This provision is in line with Law Number 40 Year 2007 regarding Limited Liability Company , that corporations can only be held accountable for criminal acts committed by representative legitimate corporations, because they are the only legal subjects. However, if the representative in the corporation is not valid, then the corporation cannot be burdened with responsibility, but those responsible are the people who committed the crime of which representativeness is not lawful.

Law No. 32 of 2009 specifies that criminal sanctions can be imposed both on corporations as subjects of law, and against those who give the order to commit a crime, and/or acting as a representative of a corporation. When corporations do environmental crime, no criminal sanctions can be automatically transferred from the corporate crime into a personal crime, or vice versa. Related to the application of criminal sanctions against corporations indulging in environmental crime, Stephen Hariyanto stated that: "in case of environmental crime, the criminal sanctions are corporations, but the board or the management company may also be convicted, if there is a personal crime (Muladi-dan, 1991)".

Criminal sanctions that can be imposed on corporations indulging in environmental crime are criminal fines and additional fines, but do not include imprisonment. This is caused by the nature of the corporations as a legal subject which cannot be equated with human beings, so that the corporations cannot be sentenced to imprisonment. The criminal sanctions based on  Article 116 verse (2) are also applicable to offenses committed by employees or people in other relationship that acts within the scope of the corporations. The leader of the crime or those who give orders to commit it, under the provisions of Article 117, can be threatened with imprisonment and fines. The sanctions can be exacerbated by one-third of its original demands.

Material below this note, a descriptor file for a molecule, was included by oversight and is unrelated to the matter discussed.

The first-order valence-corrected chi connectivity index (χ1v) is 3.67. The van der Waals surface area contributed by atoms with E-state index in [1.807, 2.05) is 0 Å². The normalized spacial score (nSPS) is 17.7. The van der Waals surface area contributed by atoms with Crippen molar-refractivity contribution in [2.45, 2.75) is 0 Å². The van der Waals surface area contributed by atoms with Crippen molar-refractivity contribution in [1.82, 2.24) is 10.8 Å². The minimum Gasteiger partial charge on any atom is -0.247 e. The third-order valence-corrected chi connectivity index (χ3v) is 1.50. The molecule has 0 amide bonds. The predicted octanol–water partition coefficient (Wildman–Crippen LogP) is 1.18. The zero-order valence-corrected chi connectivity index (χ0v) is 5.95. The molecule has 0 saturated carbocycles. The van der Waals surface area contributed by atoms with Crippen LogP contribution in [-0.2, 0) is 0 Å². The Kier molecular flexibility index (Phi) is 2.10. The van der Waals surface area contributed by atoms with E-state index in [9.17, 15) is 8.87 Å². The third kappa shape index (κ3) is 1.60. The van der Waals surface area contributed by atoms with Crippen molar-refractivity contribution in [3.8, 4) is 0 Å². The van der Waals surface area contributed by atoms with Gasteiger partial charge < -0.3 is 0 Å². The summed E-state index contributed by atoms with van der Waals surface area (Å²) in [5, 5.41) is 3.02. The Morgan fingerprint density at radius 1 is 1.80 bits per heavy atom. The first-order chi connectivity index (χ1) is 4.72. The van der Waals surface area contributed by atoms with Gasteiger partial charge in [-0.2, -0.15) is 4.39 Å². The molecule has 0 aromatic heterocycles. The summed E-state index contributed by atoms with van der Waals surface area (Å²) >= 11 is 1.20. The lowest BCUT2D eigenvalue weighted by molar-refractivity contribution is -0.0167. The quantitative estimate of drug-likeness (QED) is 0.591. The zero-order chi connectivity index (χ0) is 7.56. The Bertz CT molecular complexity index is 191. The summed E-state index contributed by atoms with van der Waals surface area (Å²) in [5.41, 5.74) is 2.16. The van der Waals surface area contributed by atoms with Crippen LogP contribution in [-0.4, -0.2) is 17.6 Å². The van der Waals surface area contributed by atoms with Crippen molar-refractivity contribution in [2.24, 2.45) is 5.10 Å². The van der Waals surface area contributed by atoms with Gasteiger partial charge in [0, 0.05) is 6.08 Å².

The criminals are not to be imprisoned, because the purpose of imprisonment is to curb the freedom of the individual; while t corporations are not subjected to human laws. Thus imprisonment is perceived logically as inappropriate and contrary to the legal procedure. Therefore,  corporations that commit environmental crime should only be  fined and prohibited  from performing certain actions as in the United States, and possibly also additional criminal, such  as  the  lifting  of  certain  rights.

According to the provisions of Article 119  Law No. 32 of 2009 (Legislation on Protection and Management Environment), the types of sanctions that can be imposed on corporations in addition to imprisonment and fines, include:

1. Deprivation of profits derived from criminal acts

2. Whole or partial closure of the company